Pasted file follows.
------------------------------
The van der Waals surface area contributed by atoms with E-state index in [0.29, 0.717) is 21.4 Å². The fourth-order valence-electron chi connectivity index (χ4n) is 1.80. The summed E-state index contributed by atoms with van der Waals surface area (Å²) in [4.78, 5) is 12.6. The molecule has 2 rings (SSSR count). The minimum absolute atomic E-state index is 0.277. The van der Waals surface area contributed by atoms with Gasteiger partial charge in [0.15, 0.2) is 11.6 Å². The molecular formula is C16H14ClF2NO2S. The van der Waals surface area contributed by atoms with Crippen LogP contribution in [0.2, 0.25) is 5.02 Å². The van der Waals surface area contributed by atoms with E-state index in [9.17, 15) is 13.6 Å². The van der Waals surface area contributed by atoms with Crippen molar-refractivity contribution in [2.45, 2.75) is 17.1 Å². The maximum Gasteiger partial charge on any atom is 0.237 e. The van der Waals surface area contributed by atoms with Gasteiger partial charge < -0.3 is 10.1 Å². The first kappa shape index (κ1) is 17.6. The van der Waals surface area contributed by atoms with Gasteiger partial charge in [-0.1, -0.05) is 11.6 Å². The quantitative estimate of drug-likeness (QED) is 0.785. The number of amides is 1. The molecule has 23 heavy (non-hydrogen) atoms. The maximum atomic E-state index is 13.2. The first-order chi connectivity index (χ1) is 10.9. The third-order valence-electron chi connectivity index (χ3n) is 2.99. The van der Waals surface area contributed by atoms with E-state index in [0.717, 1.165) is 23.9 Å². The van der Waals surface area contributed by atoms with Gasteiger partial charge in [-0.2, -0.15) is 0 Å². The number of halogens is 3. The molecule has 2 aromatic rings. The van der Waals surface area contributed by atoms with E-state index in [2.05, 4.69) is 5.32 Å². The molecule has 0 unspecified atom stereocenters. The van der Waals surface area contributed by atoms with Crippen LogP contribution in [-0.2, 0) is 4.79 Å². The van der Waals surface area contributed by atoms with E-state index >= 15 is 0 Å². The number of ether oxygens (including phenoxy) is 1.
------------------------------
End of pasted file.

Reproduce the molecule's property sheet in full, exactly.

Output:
The van der Waals surface area contributed by atoms with E-state index in [0.29, 0.717) is 21.4 Å². The fourth-order valence-electron chi connectivity index (χ4n) is 1.80. The summed E-state index contributed by atoms with van der Waals surface area (Å²) in [4.78, 5) is 12.6. The molecule has 2 rings (SSSR count). The minimum absolute atomic E-state index is 0.277. The van der Waals surface area contributed by atoms with Gasteiger partial charge in [0.15, 0.2) is 11.6 Å². The molecular formula is C16H14ClF2NO2S. The van der Waals surface area contributed by atoms with Crippen LogP contribution in [0.2, 0.25) is 5.02 Å². The van der Waals surface area contributed by atoms with E-state index in [9.17, 15) is 13.6 Å². The van der Waals surface area contributed by atoms with Crippen molar-refractivity contribution in [2.45, 2.75) is 17.1 Å². The maximum Gasteiger partial charge on any atom is 0.237 e. The van der Waals surface area contributed by atoms with Gasteiger partial charge < -0.3 is 10.1 Å². The first kappa shape index (κ1) is 17.6. The van der Waals surface area contributed by atoms with Gasteiger partial charge in [-0.1, -0.05) is 11.6 Å². The quantitative estimate of drug-likeness (QED) is 0.785. The number of amides is 1. The molecule has 23 heavy (non-hydrogen) atoms. The maximum atomic E-state index is 13.2. The first-order chi connectivity index (χ1) is 10.9. The third-order valence-electron chi connectivity index (χ3n) is 2.99. The van der Waals surface area contributed by atoms with E-state index in [0.717, 1.165) is 23.9 Å². The van der Waals surface area contributed by atoms with Gasteiger partial charge in [-0.2, -0.15) is 0 Å². The number of halogens is 3. The molecule has 2 aromatic rings. The van der Waals surface area contributed by atoms with E-state index in [2.05, 4.69) is 5.32 Å². The molecule has 0 unspecified atom stereocenters. The van der Waals surface area contributed by atoms with Crippen LogP contribution in [-0.2, 0) is 4.79 Å². The van der Waals surface area contributed by atoms with E-state index >= 15 is 0 Å². The number of ether oxygens (including phenoxy) is 1.